One type of loss is when we grieve someone who is still physically present in our lives but who is “psychologically absent” (because of something like dementia, substance use, or a traumatic brain injury). The other is the type we are seeing more of right now, grieving someone who we can’t physically be with. We have a whole post on the former type of ambiguous loss here, and a post on the latter type of ambiguous loss here.
You can probably take a guess at what this is. Cumulative loss refers to the experience of suffering a new loss before you have the chance to grieve a first loss. It comes up when we suffer multiple losses in quick succession. It’s important to note, grieving the death of a loved one is never really “done”. It’s common for new losses to bring up memories and emotions about past losses. So some amount of cumulative grief is almost always a given. When we become overwhelmed by anything our mind kicks into an incredibly powerful defense mechanism, which is avoidance.
Though avoidance may seem like a really bad thing (and it can be), it can be our body’s way of keeping us functioning in the short term. When we are overloaded with multiple losses, this avoidance allows us to maintain our day to day activities, which in many cases is adaptive. What becomes important when losses have become cumulative is an awareness that we may need to make a concerted effort to begin the work of facing the reality of the loss, as this avoidance can’t continue indefinitely. If you’re coping with cumulative grief, you can check out our full post here.
From childhood, people form ideas about how they think and hope their lives will turn out. People imagine, make choices, and work towards the future they think they want and, in some cases, need. But many things are out of one’s control, When someone doesn’t have the child, partner, job, or life they want, they may experience nonfinite grief. Nonfinite grief is something a person may carry with them for a long time. It continues as they struggle with the push and pull of trying to achieve their hopes and dreams but continually finding that life falls short of their expectations.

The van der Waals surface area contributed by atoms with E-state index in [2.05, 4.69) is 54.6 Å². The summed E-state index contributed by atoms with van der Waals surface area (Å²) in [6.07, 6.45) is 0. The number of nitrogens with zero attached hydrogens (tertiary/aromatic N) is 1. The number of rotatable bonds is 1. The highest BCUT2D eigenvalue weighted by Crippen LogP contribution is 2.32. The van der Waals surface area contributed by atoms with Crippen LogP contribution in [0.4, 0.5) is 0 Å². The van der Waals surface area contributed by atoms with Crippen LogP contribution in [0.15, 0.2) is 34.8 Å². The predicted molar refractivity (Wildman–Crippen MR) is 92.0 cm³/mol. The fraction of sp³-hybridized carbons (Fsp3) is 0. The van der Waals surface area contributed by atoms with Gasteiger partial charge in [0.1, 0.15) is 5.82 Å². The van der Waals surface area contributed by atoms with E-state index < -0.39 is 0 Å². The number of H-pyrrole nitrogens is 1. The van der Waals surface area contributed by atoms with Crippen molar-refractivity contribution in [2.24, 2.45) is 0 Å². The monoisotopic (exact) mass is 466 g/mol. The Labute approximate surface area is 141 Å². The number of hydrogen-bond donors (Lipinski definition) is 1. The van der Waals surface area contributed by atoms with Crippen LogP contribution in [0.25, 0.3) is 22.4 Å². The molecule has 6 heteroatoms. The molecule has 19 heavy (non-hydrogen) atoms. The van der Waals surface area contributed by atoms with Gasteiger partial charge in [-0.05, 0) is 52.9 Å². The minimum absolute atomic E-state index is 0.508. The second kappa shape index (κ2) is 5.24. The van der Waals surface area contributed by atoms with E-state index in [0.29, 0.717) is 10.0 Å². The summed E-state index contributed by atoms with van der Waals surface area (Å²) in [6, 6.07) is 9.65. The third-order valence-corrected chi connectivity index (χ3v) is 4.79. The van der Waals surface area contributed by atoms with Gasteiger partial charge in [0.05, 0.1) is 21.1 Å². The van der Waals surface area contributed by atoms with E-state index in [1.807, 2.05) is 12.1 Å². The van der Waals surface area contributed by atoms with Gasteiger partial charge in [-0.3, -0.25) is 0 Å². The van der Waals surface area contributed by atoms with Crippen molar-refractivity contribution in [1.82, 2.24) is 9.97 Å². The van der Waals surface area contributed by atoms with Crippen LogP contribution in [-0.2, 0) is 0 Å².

Any time our life doesn’t match up with our expectations or schema, we are at risk of non-finite grief. If the world is bringing up a lot of dissonance between what you thought things would look like and what they do look like at the moment, this might be the word to describe what you’re coping with!
If there is one type of grief that people are familiar with beyond regular-old-grief, it is often anticipatory grief. Anticipatory grief is grief that occurs before a potential loss. Any time circumstances lead a person to think that death is a real possibility, they may start to grieve aspects of the loss. Anticipatory grief doesn’t mean that a person will grieve any less. It just may mean they process elements of the loss more slowly and overtime. Anticipatory grief brings up a lot of complicated emotions, so please check out our full post on anticipatory grief here.
Disenfranchised grief is when a person feels denied the right to grieve by family, friends, community members, or society on the whole. When a loss is disenfranchised, it means the grieving person isn’t getting the support or validation they need. This means different things to different people. Where one person only needs validation from themselves, another person may feel they need the acknowledgment of their entire family, community, or society.
Regardless, the impact of disenfranchised grief is that the person experiencing it feels alienated, invalidated, ashamed, weak, etc. There are so many, many things that can feel disenfranchised depending on your own experience and your own support system. If you’re feeling this experience, check out our full post on disenfranchised grief here.
What about traumatic grief?
You may be wondering about traumatic grief. There is a lot to be said about that and we can’t sum it up in just a couple sentences, so if this is on your mind just head on over to our full article on grief after a traumatic loss.
Want to hear us talk a bit more about all of these? We gotcha. Check out our podcast episode on this topic below.
Free online grief support course for grief during COVID
What do you think? Relate? Don’t relate? Leave a comment! And as always, subscribe over in the sidebar to get our weekly update right to your email!